page 1  (8 pages) 2

Combining Model Generation with Theorem Proving: Problems and

Prospects

John Slaney and Timothy J. Surendonk

Automated Reasoning Project, Australian National University Canberra 0200, Australia

fJohn.Slaney, [email protected]

1 Proof search, model search and

their interaction

1.1 Background

Traditional theorem provers are stupid. Faced with the problem of searching for a proof|that is, for a tree of formulae connecting the axioms of some theory to one of its theorems|they may reason forwards from the axioms or backwards from the theorem or both, but in either direction they rapidly find themselves in an exponentially growing search space of possible proof fragments which they explore in a manner at once admirably industrious and remarkably dull. Much good work in automatic proof search has gone into the discovery and refinement of methods for controlling the explosion of the search space or for reducing the amount of duplicated work undertaken in traversing it. At the same time, there has been vigorous research on heuristics for directing the search for proofs, but many of the most successful ideas in that field are either unexciting suggestions such as exploring short formulae first or else mysterious ones such as deleting any formula with a previously proved theorem as a subformula or preferring some operator to be nested to the left rather than to the right. The root problem is that most powerful theorem provers work only locally, focussing on the specific formulae being transformed by an inference rather than on global aspects of the situation, and more significantly they are based on pure syntax.1 They may take into account questions like how many function symbols a formula has and at what depth of nesting, which is the first literal in a clause, whether this unifies with that and the like, but they do not consider what the inference step is supposed to achieve, whether it is establishing a general law for the structures under consideration or an accidental property of the case, whether the conclusion of the inference is just saying the same thing as one already proved or the like. That is, traditional provers do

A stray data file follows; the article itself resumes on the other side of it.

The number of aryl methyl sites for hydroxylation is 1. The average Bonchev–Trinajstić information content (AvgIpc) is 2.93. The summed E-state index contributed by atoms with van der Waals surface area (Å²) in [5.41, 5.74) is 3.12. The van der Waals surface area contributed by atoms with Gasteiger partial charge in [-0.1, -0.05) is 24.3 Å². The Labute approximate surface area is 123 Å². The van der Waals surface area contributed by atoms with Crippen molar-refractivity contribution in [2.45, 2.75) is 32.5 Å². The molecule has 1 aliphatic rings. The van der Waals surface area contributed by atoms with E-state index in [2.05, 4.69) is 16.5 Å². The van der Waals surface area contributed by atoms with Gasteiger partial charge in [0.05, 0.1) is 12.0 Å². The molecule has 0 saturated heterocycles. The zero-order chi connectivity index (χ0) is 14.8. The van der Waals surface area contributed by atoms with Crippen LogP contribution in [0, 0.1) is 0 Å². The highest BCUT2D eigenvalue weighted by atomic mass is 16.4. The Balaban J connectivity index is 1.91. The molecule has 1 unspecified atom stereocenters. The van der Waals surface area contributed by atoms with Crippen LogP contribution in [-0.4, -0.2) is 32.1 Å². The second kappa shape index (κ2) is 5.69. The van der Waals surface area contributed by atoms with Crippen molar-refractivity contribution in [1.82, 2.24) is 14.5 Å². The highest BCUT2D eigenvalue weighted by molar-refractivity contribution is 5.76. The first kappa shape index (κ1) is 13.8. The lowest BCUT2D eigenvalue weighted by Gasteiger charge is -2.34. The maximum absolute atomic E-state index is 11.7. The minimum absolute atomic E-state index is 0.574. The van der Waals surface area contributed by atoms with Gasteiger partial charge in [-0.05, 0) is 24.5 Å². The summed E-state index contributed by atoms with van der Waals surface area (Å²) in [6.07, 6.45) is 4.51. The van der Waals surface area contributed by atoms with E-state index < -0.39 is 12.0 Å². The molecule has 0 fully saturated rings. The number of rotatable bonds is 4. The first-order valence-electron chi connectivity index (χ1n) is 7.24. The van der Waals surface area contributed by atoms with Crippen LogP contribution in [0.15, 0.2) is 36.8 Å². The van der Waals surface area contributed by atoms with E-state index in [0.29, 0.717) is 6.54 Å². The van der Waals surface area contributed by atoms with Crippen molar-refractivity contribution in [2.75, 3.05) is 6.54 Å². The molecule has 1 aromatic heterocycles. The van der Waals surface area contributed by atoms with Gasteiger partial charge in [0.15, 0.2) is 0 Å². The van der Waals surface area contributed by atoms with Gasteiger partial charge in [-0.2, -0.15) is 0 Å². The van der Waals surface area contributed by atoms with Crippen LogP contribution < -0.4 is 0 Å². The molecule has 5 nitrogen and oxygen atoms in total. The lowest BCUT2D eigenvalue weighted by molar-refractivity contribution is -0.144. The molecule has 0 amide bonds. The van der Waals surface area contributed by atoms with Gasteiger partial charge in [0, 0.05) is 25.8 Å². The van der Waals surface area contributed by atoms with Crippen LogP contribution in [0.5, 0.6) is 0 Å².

1This is not to deny a semantic basis for the usual rules and methods. The point is that at the level of the individual inference step everything is most easily characterised in syntactic terms.

not understand what they are doing.

Still less do they understand the problems they are attempting to solve. The contrast with human theorem provers is striking. When we reason, in mathematics or in any aspect of intelligent behaviour, we appeal constantly to conceptual structures within which particular problems make sense. We are not capable of exploring search spaces of millions of clauses, and it seems that somehow we do not need to. What we are able to use is some sense of when a proof search is getting closer to the goal. It seems evident that what lies behind this capacity is not so much an ability to recognise syntactic patterns in formulae (though we importantly have that too) as an understanding of the problem: we know what the symbols, theories, axioms, goals and subgoals mean, and this puts us at an advantage in the investigation.

These remarks may be taken as leading to a recommendation that researchers in automated reasoning direct their efforts towards mechanical emulation of human cognitive processes in the attempt to build programs that reason in the same way we do. This, however, would be a mistake, certainly in the present state of development of the discipline. In the details of what they do|in what they find easy and what hard| computers are quite unlike us. Without becoming totally discouraged from projects in programming naturalistic intelligence, we should recognise that for practical purposes the indicated way ahead is to continue to let the machines be mechanical, doing what they do best at the high speeds of which they are capable.2 Algorithmic proof search is good for some things anyway; it no more needs pseudo-human cognition in order to out-infer a mathematician than a car needs legs to outrun an athlete.

So we do not know how to program understanding, and attempting to do so is likely to lead to inefficient systems anyway. What we may hope to do instead is to

2And of course to facilitate the right kind of human-machine interactions. In order to secure the insights of a mathematician, it is more effective to plug in a mathematician at some appropriate point than to try to emulate one in an unsuitable medium like (present) software.